#WhyIPMC guest blog by Bob Friedman, MD, 20-year rider
This was in 2000 and I was doing well until just after the first waterstop when my rear wheel suddenly locked up. I had to vault off the bike to keep from falling and I thought that was quite the athletic move. The road crew could not fix it and they took me back to the rest stop. I waited and one mechanic did something but when I started to ride, I knew it was not right and I had to go back. A second mechanic worked on it and I tried again to no avail. I went back and now there was only one mechanic left. He took the whole wheel apart and there were ball bearings lying on an oily rag. He said he was not sure he could fix it but I said he had to- this was my first time and I had raised $8500 and I absolutely had to do this ride. After he got it back together, I looked around and the rest stop was totally empty. No riders and the waterstop was closing up. I thought to myself, oh boy this is my first PMC, there are 4000 riders and I am dead last.
I set out and the bike was still not right and was making clanging noises but I kept going. I came to Purgatory chasm and I could not shift the bike and there was no way to get up that hill. I stopped and the last road crew truck came by. I said I was sorry to bother him again but I could not shift the bike into the climbing gears. He did something and said I could ride the bike but would not be able to use the lowest gear.
That hill was so steep that I could not get going and I had to walk all the way up Purgatory. I looked at my watch and rationalized that it was 10am ( we had left at 6 ) and in the summer it does not get dark until about 8:30 so I figured I had all that time to get to Bourne. I plodded along and my legs were burning on those hills, not in the lowest gear. There were no riders, no spectators and I did not know those towns or the route. What I really remember is that every intersection I came to, there was a police officer stopping traffic and waving me through. No cell phones but they must have radioed back about a lone rider. This help really buoyed me up and after about 45 minutes, I finally caught up with another rider. At the next rest stop, I gave my bike to a volunteer and the mechanic was able to fix my gears. A few of us headed out together and I felt great to be with some other riders. As I rode along, I remembered that I had told my wife that I would probably be at the Lakeville waterstop between 12:30 to 1. I knew that was not going to happen but again I had no cell phone and no way to reach her. I think I was in Attleboro, there were some spectators and I stopped where a young family was standing. I asked if I could use their phone- the kids watched my bike and they took me inside where I still remember the big glass of ice water they gave me. I really knew nothing about hydrating and must have been way behind. I did call my wife reporting that I would be about 2 hours late. I told the young couple that I was a doctor from Middleboro and it turns out the husband was the son of a dermatologist that I had known for years.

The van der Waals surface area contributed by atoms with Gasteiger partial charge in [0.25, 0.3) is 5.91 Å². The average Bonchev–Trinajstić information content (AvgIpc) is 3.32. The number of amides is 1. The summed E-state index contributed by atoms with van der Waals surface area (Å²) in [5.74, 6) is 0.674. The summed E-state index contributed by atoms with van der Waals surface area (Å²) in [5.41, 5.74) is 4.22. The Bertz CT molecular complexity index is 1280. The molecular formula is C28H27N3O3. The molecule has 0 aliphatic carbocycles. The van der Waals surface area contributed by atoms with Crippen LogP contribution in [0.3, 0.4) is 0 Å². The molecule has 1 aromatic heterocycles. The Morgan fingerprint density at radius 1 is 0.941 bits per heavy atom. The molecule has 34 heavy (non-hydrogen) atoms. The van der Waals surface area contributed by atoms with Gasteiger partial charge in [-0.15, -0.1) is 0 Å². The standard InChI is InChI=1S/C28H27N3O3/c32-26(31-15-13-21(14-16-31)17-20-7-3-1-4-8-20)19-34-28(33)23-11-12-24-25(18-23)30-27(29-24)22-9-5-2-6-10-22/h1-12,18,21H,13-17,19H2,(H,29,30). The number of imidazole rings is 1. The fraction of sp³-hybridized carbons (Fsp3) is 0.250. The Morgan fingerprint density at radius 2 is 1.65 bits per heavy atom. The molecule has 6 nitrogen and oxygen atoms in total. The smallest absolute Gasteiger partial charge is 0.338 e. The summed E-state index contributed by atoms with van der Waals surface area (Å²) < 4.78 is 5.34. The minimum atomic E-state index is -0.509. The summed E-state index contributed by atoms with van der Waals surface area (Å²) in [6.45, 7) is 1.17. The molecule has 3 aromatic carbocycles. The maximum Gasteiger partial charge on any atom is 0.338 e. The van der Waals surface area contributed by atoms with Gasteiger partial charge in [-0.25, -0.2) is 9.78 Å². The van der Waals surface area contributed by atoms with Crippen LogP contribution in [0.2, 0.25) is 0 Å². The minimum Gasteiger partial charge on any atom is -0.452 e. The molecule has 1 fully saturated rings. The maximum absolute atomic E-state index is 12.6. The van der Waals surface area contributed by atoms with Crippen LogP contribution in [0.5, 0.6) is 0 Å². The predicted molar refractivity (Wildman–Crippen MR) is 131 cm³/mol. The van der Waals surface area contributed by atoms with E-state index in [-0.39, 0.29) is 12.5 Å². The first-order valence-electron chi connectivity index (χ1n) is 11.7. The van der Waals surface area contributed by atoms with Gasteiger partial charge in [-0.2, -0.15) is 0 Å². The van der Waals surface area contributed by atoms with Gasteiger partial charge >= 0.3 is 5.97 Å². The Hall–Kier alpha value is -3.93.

A patient of mine was volunteering in Wareham and when I rolled by at about 5pm, he said “ where have you been?”
I will never forget the organization the PMC had to have for all those policemen to be helping me out and instead of that being my first and last PMC, I am now working in number 20.